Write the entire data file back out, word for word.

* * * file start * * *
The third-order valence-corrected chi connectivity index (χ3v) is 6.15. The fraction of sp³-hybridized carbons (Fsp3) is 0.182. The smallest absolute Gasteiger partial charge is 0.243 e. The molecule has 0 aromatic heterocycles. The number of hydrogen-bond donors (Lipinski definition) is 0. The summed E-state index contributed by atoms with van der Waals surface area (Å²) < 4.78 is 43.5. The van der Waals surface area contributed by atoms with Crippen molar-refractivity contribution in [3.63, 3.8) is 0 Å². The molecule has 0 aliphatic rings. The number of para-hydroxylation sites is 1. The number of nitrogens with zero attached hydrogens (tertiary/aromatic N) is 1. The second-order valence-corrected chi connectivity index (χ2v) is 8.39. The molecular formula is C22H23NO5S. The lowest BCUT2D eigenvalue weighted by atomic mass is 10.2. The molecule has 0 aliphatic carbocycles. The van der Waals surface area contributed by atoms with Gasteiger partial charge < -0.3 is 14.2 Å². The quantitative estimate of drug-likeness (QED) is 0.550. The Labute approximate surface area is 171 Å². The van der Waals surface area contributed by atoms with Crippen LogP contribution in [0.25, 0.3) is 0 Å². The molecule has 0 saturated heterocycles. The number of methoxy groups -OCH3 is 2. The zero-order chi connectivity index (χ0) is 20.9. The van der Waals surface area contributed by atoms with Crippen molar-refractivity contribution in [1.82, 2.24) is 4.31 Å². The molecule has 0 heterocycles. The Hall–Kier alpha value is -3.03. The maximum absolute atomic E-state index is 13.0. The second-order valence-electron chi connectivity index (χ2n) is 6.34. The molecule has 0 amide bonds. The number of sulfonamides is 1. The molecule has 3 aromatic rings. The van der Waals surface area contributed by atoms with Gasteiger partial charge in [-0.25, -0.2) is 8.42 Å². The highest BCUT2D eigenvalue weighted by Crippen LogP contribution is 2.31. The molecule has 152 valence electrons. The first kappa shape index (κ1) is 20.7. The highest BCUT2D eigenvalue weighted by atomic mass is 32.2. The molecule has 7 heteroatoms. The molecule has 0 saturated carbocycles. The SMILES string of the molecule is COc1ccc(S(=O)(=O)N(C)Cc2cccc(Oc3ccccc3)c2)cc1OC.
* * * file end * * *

The third-order valence-corrected chi connectivity index (χ3v) is 6.15. The fraction of sp³-hybridized carbons (Fsp3) is 0.182. The smallest absolute Gasteiger partial charge is 0.243 e. The molecule has 0 aromatic heterocycles. The number of hydrogen-bond donors (Lipinski definition) is 0. The summed E-state index contributed by atoms with van der Waals surface area (Å²) < 4.78 is 43.5. The van der Waals surface area contributed by atoms with Crippen molar-refractivity contribution in [3.63, 3.8) is 0 Å². The molecule has 0 aliphatic rings. The number of para-hydroxylation sites is 1. The number of nitrogens with zero attached hydrogens (tertiary/aromatic N) is 1. The second-order valence-corrected chi connectivity index (χ2v) is 8.39. The molecular formula is C22H23NO5S. The lowest BCUT2D eigenvalue weighted by atomic mass is 10.2. The molecule has 0 aliphatic carbocycles. The van der Waals surface area contributed by atoms with Gasteiger partial charge < -0.3 is 14.2 Å². The quantitative estimate of drug-likeness (QED) is 0.550. The Labute approximate surface area is 171 Å². The van der Waals surface area contributed by atoms with Crippen LogP contribution in [0.25, 0.3) is 0 Å². The molecule has 0 saturated heterocycles. The number of methoxy groups -OCH3 is 2. The zero-order chi connectivity index (χ0) is 20.9. The van der Waals surface area contributed by atoms with Crippen molar-refractivity contribution in [1.82, 2.24) is 4.31 Å². The molecule has 0 heterocycles. The Hall–Kier alpha value is -3.03. The maximum absolute atomic E-state index is 13.0. The second-order valence-electron chi connectivity index (χ2n) is 6.34. The molecule has 0 amide bonds. The number of sulfonamides is 1. The molecule has 3 aromatic rings. The van der Waals surface area contributed by atoms with Gasteiger partial charge in [-0.25, -0.2) is 8.42 Å². The highest BCUT2D eigenvalue weighted by Crippen LogP contribution is 2.31. The molecule has 152 valence electrons. The first kappa shape index (κ1) is 20.7. The highest BCUT2D eigenvalue weighted by atomic mass is 32.2. The molecule has 7 heteroatoms. The molecule has 0 saturated carbocycles. The SMILES string of the molecule is COc1ccc(S(=O)(=O)N(C)Cc2cccc(Oc3ccccc3)c2)cc1OC.